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Juvenile Clownfish Shown To Travel

3.10.2014
Juvenile Clownfish Shown To Travel

A new study shows that Clown Fish may travel before settling down into a home of their own. With the help of Disney and the movie “Finding Nemo”, the brightly color clown fish is one of the most recognized fish in the world. Just about every child over the age of three can point at it and call it Nemo.The clownfish is a shy creature whose stays close to home. Their striking color and small size attracts bigger predators looking for an easy meal. That is not always the case as clownfish make their homes between the tentacle of the poisonous sea anemone. The incoming predator may just become lunch for the sea anemone.

A study, led by Dr Steve Simpson, Senior Lecturer in Marine Biology and Global Change in Biosciences at the University of Exeter, examined the DNA of 400 fish at two reefs off the southern coast of Oman separated by 400 kilometers. “The southern coast of Oman is relatively isolated from the rest of the Arabian Peninsula so you find a lot of species there that you wouldn't find anywhere else in the world,”said Dr Simpson. “In order to persist as a single species, we know Omani clownfish fish must occasionally migrate between these two populations.”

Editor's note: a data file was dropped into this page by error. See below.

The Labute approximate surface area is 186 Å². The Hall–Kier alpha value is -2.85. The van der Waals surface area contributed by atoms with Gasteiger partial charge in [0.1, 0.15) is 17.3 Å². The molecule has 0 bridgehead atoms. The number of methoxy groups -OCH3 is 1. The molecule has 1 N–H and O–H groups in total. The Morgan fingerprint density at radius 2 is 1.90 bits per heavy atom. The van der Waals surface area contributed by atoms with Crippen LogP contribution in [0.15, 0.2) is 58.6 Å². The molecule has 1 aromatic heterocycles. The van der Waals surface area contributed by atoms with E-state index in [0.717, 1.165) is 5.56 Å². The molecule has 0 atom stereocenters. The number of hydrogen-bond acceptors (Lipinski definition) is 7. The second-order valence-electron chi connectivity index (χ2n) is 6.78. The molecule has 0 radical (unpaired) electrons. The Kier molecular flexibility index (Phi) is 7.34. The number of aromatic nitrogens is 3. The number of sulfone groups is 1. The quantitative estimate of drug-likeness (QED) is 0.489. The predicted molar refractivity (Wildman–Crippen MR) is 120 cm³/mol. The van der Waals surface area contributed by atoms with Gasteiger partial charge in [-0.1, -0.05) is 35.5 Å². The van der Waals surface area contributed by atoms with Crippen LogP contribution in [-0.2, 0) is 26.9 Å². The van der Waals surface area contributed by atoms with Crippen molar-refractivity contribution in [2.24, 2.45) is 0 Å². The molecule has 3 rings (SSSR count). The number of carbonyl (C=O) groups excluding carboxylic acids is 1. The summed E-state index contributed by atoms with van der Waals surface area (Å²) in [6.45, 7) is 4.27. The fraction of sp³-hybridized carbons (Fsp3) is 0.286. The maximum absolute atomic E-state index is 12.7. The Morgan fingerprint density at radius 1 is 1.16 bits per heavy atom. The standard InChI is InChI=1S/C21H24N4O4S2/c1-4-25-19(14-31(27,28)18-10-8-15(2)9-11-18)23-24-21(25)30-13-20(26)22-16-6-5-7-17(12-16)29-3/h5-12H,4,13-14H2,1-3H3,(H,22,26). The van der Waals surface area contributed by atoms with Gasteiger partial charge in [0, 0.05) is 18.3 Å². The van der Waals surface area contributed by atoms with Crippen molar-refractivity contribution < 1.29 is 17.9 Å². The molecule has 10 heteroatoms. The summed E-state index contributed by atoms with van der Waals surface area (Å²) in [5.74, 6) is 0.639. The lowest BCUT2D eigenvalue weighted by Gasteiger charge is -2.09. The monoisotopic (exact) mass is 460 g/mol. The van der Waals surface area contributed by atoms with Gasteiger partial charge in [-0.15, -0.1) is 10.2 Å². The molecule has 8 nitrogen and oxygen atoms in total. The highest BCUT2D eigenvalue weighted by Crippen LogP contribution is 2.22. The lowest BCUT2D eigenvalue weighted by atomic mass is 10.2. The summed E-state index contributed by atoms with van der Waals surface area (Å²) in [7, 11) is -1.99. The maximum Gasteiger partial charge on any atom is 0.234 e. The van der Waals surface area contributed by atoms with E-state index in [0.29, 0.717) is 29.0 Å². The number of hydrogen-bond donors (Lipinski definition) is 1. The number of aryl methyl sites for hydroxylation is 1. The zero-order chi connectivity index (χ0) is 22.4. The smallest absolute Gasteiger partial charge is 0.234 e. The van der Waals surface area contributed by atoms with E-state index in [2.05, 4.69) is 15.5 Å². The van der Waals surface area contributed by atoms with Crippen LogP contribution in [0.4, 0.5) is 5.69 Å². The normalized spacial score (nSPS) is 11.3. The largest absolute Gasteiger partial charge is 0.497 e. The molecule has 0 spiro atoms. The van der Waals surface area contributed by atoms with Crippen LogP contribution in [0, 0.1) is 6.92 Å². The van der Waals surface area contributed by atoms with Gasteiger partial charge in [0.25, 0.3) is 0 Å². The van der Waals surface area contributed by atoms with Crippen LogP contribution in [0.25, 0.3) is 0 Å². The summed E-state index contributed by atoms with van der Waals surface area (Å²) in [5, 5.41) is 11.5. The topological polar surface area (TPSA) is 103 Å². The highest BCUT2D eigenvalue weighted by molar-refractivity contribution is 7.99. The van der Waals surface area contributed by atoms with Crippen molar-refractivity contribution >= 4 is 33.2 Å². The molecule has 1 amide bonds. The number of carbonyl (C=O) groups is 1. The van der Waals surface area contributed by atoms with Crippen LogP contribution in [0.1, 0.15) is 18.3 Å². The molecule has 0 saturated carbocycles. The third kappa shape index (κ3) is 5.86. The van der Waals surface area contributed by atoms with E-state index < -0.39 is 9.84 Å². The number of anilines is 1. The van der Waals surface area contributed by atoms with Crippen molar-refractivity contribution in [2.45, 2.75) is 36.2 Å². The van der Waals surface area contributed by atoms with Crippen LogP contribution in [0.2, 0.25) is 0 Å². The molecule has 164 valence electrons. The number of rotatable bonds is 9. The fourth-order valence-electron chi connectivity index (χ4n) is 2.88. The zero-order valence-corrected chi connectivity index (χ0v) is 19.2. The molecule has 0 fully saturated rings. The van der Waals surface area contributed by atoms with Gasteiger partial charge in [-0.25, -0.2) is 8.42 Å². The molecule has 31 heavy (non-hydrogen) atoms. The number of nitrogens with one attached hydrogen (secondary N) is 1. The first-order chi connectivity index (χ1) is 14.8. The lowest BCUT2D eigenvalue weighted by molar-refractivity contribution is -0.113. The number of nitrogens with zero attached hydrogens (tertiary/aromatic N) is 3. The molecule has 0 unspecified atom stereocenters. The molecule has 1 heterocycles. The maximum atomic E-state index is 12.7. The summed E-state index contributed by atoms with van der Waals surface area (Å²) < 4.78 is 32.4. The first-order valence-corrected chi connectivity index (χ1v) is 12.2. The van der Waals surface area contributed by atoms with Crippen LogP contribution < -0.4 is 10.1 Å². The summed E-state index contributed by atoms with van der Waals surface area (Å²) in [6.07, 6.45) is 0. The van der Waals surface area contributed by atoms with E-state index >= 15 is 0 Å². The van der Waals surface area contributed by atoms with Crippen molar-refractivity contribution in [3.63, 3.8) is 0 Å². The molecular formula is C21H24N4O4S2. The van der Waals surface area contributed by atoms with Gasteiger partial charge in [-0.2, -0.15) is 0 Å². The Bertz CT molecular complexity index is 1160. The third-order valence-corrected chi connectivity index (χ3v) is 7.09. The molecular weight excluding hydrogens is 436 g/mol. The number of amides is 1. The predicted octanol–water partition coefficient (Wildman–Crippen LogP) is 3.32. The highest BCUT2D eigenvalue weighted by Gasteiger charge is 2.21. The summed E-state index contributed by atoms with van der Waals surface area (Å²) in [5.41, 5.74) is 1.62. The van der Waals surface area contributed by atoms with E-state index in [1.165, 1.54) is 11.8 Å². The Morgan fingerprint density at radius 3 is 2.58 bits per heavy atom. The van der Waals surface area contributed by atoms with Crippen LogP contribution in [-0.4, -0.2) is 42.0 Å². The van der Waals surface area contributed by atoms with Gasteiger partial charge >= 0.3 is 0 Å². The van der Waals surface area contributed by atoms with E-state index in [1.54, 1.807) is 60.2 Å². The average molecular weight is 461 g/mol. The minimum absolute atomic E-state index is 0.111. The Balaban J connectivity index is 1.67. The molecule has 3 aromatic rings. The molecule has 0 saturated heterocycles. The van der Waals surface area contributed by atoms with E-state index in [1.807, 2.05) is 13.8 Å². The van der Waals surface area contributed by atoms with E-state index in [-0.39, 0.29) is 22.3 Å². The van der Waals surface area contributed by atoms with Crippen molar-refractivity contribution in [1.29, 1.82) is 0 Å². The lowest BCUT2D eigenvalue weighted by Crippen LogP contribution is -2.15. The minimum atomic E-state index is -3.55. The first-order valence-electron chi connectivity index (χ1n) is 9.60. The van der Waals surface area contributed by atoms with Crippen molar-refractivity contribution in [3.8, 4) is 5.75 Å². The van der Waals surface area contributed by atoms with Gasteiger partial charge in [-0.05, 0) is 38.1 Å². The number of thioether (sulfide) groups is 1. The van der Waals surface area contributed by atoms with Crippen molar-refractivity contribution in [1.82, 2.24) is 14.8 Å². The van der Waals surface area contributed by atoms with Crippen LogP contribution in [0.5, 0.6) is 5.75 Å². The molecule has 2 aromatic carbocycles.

Clownfish

The results have lead the team to believe that a small number of newly hatch clownfish are carried from the northern reef to the southern one by the ocean currents.

“When they arrive at the reef, they are less than a centimetre long, and only a few days old, so to travel hundreds of kilometres they must be riding ocean currents to assist their migration” said Dr Simpson.

Clownfish are known to remain in one location as they grown up. They may travel a short distance to take up a new home as they start to grown, but once settled in you will rarely find them more than a half of a meter from their home. This new study gives some insight into the early development of these fish.

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